- Oil prices slipped on Wednesday on concerns that the pending Phase 1 trade deal between the United States and China, the world’s biggest oil users, may not boost demand.
- Brent crude was down 19 cents, or 0.3%, at $64.30 per barrel by 0428 GMT.
- U.S. West Texas Intermediate crude futures were down 19 cents, or 0.3%, at $58.04 a barrel.
Oil prices slipped on Wednesday on concerns that the pending Phase 1 trade deal between the United States and China, the world’s biggest oil users, may not boost demand as the U.S. intends to keep tariffs on Chinese goods until a second phase.
U.S. Treasury Secretary Steven Mnuchin said late on Tuesday that tariffs on Chinese goods will remain in place until the completion of a second phase of a U.S.-China trade agreement, even as both sides are expected to sign an interim deal later on Wednesday.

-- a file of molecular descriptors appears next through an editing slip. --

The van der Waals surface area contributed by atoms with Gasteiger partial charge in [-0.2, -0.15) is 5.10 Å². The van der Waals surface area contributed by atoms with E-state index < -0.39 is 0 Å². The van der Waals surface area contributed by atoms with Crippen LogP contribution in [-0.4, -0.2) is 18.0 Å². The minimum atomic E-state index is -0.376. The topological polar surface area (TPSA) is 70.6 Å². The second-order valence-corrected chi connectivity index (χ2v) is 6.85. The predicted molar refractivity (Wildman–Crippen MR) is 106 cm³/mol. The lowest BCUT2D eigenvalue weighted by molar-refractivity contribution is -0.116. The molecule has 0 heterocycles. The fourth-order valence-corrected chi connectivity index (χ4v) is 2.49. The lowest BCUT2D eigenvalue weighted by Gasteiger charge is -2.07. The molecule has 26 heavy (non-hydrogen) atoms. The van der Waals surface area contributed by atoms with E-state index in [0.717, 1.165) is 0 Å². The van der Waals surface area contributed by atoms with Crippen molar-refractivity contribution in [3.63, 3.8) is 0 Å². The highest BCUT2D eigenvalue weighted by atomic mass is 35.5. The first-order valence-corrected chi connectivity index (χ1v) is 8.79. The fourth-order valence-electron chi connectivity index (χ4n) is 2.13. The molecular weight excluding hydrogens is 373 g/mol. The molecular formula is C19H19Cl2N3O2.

“A pickup with global demand for crude may struggle as U.S.-Chinese tensions linger after some hardline stances from the Trump administration,” said Edward Moya, analyst at brokerage OANDA.
“Financial markets are disappointed that the Trump administration … signalled tariffs will remain in place until after the 2020 U.S. Presidential election, depending on whether China comes through on their promises with the phase-one agreement.”
U.S. President Donald Trump is slated to sign the Phase 1 agreement with Chinese Vice Premier Liu He at the White House on Wednesday. That agreement is expected to include provisions for China to buy up to $50 billion more in U.S. energy supplies.
Adding to worries over U.S.-China trade relations, the U.S. government is nearing publication of a rule that would vastly expand its powers to block shipments of foreign-made goods to Chinese technology giant Huawei, according to two sources.
Meanwhile, U.S. crude inventories rose by 1.1 million barrels, data from the American Petroleum Institute showed, countering expectations for a draw.
U.S. oil production is expected to rise to a record of 13.30 million barrels per day in 2020, mainly driven by higher output in the Permian region of Texas and New Mexico, the U.S. Energy Information Administration (EIA) said.